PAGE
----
How do you know if you can trust analytical outcomes? Do you know where the data came from? Is the quality appropriate for the use case? Was the right data used? Have you considered the potential sources and effects of bias?

All of these issues matter, and one of the most insidious of them is bias because the source and effects of the bias aren’t always obvious. Sadly, there are more types of bias than I can cover in this blog, but following are a few common ones.

Selection bias

Vendor research studies are a good example of selection bias because several types of bias may be involved.

Think about it: Whom do they survey? Their customers. What are the questions? The questions are crafted and selected based on their ability to prove a point. If the survey reveals a data point or trend that does not advance the company agenda, that data point or trend will likely be removed.

Data can similarly be cherry-picked for an analysis. Different algorithms and different models can be applied to data, so selection bias can happen there. Finally, when the results are presented to business leaders, some information may be supplemented or withheld, depending on the objective.

This type of bias, when intentional, is commonly used to persuade or deceive. Not surprisingly, it can also undermine trust. What’s less obvious is that selection bias sometimes occurs unintentionally.

Confirmation bias

A sound analysis starts with a hypothesis, but never mind that. I want the data to prove I’m right.

Let’s say I’m convinced that bots are going to replace doctors in the next 10 years. I’ve gathered lots of research that demonstrates the inefficiencies of doctors and the healthcare system. I have testimonials from several futurists and technology leaders. Not enough? Fine. I’ll torture as much data as necessary until I can prove my point.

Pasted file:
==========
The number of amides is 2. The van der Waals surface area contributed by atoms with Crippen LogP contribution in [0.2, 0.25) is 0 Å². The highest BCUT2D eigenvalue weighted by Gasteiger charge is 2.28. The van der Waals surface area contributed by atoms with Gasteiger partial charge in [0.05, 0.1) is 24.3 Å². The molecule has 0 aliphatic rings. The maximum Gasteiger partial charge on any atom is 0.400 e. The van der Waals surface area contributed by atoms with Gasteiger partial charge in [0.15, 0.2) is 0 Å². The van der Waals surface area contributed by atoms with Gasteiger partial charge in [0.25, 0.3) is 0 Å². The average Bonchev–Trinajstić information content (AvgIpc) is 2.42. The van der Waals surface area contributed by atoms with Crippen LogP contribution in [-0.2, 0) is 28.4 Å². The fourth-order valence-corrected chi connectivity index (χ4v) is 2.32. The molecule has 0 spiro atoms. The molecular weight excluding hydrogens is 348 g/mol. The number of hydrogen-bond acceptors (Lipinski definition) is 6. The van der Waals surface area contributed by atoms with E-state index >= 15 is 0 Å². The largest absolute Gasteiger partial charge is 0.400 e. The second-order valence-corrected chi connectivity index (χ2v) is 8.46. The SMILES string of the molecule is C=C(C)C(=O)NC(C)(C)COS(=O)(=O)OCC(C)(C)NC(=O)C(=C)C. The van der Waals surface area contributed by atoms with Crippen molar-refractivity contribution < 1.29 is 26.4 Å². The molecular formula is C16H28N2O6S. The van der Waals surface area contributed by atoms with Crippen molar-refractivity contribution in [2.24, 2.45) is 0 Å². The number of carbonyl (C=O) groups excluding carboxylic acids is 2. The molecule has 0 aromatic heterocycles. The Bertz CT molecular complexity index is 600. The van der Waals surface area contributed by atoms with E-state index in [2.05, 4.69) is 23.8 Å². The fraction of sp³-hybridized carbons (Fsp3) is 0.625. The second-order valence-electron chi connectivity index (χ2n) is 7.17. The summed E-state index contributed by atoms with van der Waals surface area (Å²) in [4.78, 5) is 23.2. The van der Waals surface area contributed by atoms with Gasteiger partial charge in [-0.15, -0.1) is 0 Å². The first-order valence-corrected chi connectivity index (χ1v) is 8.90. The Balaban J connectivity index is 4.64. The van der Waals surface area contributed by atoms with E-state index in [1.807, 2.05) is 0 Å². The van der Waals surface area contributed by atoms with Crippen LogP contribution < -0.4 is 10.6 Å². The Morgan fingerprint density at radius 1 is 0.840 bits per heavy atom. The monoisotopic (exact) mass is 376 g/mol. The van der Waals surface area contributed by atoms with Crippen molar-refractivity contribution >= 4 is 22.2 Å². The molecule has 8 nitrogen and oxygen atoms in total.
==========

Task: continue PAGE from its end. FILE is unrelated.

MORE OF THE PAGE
As you can see, selection bias and confirmation bias go hand-in-hand.


Outliers are values that deviate significantly from the norm. When they’re included in an analysis, the analysis tends to be skewed.

People who don’t understand statistics are probably more likely to include outliers in their analysis because they don’t understand their effect. For example, to get an average value, just add up all the values and divide by the sum of the individuals being analyzed (whether that’s people, products sold, or whatever). And voila! End of story. Except it isn’t…

What if 9 people spent $100 at your store in a year, and the10th spent $10,000? You could say that your average customer spend per year is $1,090. According to simple math, the calculation is correct. However, it would likely be unwise to use that number for financial forecasting purposes.

Outliers aren’t “bad” per se, since they are critical for such use cases as cybersecurity and fraud prevention, for example. You just have to be careful about the effect outliers may have on your analysis. If you blindly remove outliers from a dataset without understanding them, you may miss an important indicator or the beginning of an important trend such as an equipment failure or a disease outbreak.

Simpson’s Paradox

Simpson’s Paradox drives another important point home: validate your analysis. When Simpson’s Paradox occurs, trends at one level of aggregation may reverse themselves at different levels of aggregation. Stated another way, datasets may tell one story, but when you combine them, they may tell the opposite story.

A famous example is a lawsuit that was filed against the University of California at Berkeley. At the aggregate level, one could “prove” more men were accepted than women. The reverse proved true in some cases at the departmental level.